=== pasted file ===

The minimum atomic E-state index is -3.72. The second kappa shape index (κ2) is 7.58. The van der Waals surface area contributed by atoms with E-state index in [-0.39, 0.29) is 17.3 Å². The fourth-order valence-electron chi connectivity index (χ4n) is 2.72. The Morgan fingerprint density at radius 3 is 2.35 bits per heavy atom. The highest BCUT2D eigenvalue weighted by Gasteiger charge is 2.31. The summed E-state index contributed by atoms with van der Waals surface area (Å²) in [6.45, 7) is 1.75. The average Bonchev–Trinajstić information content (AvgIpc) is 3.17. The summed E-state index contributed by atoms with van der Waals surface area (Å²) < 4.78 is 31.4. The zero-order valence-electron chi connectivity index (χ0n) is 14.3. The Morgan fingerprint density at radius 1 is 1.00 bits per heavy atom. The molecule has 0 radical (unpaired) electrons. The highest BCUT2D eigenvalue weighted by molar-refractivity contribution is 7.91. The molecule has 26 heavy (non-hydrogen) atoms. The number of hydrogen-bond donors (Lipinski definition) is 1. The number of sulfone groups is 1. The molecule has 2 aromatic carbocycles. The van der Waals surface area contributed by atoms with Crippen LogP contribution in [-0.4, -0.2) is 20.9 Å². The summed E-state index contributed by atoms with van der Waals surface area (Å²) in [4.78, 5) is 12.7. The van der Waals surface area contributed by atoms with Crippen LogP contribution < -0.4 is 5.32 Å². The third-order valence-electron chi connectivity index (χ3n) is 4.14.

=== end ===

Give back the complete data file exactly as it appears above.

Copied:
The minimum atomic E-state index is -3.72. The second kappa shape index (κ2) is 7.58. The van der Waals surface area contributed by atoms with E-state index in [-0.39, 0.29) is 17.3 Å². The fourth-order valence-electron chi connectivity index (χ4n) is 2.72. The Morgan fingerprint density at radius 3 is 2.35 bits per heavy atom. The highest BCUT2D eigenvalue weighted by Gasteiger charge is 2.31. The summed E-state index contributed by atoms with van der Waals surface area (Å²) in [6.45, 7) is 1.75. The average Bonchev–Trinajstić information content (AvgIpc) is 3.17. The summed E-state index contributed by atoms with van der Waals surface area (Å²) < 4.78 is 31.4. The zero-order valence-electron chi connectivity index (χ0n) is 14.3. The Morgan fingerprint density at radius 1 is 1.00 bits per heavy atom. The molecule has 0 radical (unpaired) electrons. The highest BCUT2D eigenvalue weighted by molar-refractivity contribution is 7.91. The molecule has 26 heavy (non-hydrogen) atoms. The number of hydrogen-bond donors (Lipinski definition) is 1. The number of sulfone groups is 1. The molecule has 2 aromatic carbocycles. The van der Waals surface area contributed by atoms with Crippen LogP contribution in [-0.4, -0.2) is 20.9 Å². The summed E-state index contributed by atoms with van der Waals surface area (Å²) in [4.78, 5) is 12.7. The van der Waals surface area contributed by atoms with Crippen LogP contribution < -0.4 is 5.32 Å². The third-order valence-electron chi connectivity index (χ3n) is 4.14.